During April 14 – 17, 2019, “Mihai Viteazul” National Intelligence Academy organized the fourth edition of the international conference IAFIE – European chapter.
IAFIE – International Association for Intelligence Studies is an international association established in 2004 that brings together over 300 representatives of the international intelligence and academic community in the field.
In 2015, IAFIE – Europe was founded, focusing on the development of studies and intelligence education at european level.
Opening speeches were delivered by the Deputy Director of the Romanian Intelligence Service, Brigadier General Cristian BIZADEA, and by IAFIE-Europe Chair, Professor Bob de GRAAFF. The two adresses converged on a common message which underlined the importance of developing structured cooperation and exchanges between academics and practitioners in the field of intelligence.
The conference brought together more than 100 intelligence actors from 25 countries, belonging to the academic environment, to internationally recognized research centers, to european intelligence services and agencies. The structure of the conference was diversified so as to cover the knowledge needs of all participant: 11 sections dedicated to academics debates, in paralle with interactive and applied workshops.
Professor Ioannis NOMIKOS, of the Institute of European and American Studies (RIEAS) in Greece, received the IAFIE – Europe Award for “Excellence for lifelong activity”, being one of the pillars of the development of intelligence studies at both European and international level.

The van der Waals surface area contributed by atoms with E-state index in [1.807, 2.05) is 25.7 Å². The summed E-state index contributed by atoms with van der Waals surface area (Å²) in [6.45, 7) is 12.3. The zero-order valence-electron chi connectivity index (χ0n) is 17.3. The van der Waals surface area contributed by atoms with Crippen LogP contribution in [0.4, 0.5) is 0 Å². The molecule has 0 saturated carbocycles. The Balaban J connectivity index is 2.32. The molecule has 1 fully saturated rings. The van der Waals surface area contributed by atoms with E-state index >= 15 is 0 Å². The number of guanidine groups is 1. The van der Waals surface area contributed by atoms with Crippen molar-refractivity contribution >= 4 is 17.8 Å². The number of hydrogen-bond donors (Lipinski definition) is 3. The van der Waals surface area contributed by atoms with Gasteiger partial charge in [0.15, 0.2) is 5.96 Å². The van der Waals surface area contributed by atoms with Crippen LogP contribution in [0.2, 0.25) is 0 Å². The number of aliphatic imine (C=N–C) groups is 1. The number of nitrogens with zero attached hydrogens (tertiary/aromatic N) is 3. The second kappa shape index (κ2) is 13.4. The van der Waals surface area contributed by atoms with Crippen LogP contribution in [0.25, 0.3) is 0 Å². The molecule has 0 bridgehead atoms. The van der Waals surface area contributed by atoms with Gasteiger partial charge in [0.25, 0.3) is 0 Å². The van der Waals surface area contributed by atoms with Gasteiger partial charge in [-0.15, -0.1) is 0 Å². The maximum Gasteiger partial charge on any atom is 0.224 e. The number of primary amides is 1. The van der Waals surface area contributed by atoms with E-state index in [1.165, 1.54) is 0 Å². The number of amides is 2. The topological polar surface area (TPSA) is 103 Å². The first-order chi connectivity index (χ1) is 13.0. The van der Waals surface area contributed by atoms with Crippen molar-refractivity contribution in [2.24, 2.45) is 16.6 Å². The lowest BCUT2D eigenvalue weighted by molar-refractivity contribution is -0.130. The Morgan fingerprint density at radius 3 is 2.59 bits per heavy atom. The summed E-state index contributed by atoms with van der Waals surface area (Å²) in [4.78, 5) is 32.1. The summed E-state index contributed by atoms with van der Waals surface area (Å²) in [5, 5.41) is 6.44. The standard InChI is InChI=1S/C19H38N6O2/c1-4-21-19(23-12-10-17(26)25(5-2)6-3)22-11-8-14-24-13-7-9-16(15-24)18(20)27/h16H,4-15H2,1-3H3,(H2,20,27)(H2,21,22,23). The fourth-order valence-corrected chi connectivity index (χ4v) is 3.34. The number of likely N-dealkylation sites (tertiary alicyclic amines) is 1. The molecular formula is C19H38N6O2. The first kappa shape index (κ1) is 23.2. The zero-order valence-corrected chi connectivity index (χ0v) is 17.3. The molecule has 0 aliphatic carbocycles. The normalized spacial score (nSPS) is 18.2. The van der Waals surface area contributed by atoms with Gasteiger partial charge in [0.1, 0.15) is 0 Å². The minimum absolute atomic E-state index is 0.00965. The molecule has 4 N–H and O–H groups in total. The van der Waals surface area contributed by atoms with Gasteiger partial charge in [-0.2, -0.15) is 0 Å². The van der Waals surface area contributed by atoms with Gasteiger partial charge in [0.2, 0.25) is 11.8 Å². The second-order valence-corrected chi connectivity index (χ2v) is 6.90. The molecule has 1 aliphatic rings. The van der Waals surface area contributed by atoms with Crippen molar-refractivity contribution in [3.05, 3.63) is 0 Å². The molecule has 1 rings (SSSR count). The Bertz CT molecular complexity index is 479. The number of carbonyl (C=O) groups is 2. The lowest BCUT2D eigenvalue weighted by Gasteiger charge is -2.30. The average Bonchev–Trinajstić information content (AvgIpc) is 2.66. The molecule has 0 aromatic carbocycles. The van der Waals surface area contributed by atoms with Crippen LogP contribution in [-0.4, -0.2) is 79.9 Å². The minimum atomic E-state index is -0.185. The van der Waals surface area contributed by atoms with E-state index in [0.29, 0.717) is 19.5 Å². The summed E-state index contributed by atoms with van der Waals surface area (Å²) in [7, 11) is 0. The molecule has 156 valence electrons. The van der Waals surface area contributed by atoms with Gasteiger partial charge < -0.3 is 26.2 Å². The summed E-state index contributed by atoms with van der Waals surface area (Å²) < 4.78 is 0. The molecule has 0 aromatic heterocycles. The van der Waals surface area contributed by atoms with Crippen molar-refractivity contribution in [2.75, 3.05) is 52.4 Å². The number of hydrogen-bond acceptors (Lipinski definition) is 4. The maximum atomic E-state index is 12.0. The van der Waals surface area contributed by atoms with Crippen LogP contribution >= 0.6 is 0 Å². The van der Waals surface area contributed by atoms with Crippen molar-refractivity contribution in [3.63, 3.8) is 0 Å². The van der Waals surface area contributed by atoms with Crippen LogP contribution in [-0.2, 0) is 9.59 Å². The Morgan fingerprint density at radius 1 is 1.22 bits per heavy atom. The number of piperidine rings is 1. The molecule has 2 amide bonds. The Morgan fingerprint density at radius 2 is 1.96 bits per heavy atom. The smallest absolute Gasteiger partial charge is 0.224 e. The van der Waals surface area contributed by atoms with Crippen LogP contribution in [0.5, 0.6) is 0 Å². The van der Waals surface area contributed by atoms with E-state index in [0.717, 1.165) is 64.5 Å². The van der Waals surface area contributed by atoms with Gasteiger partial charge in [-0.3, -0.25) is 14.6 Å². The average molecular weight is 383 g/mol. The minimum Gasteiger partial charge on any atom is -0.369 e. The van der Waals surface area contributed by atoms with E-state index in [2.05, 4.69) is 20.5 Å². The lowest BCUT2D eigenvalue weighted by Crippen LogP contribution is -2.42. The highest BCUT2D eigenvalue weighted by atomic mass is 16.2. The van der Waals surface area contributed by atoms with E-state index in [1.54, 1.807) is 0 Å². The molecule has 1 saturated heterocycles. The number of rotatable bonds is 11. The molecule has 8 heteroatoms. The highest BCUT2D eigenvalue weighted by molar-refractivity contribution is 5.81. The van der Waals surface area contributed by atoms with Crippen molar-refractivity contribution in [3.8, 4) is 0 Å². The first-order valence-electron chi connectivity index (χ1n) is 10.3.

The evolutionary trends revealed during this edition referred to the education in the field of intelligence and to the development of the field, being an excellent opportunity for debate and networking with experts.
The conference facilitated the approach of the topics in a multidisciplinary manner, thus contributing to the widening of the knowledge horizon in the field of intelligence so the event represented an opportunity to consolidate the intelligence and security culture in an inter-organizational manner.
The conference offered opportunities and ways forward for integrating intelligence practice and scholarship. The presence and contributions of a considerable number of intelligence and security services helped to enhance the understanding and cooperation between the academic domain and that of intelligence practitioners from a shared European perspective.
Many contributions and discussions concluded that traditional mindframes and theories may fall short of addressing new challenges and of engaging younger generations of the intelligence workforce. Promising approaches to intelligence education include critical thinking, diversity and adaptivity.
A project that could reap major dividends to defining the role of an analysts, helping students do self-assessments, and to insist intelligence agencies and their school houses in better defining what they should be looking for in the new analysts being hired (as well as continuing education targets).
It was an amazing event, with great opportunities of networking and information sharing.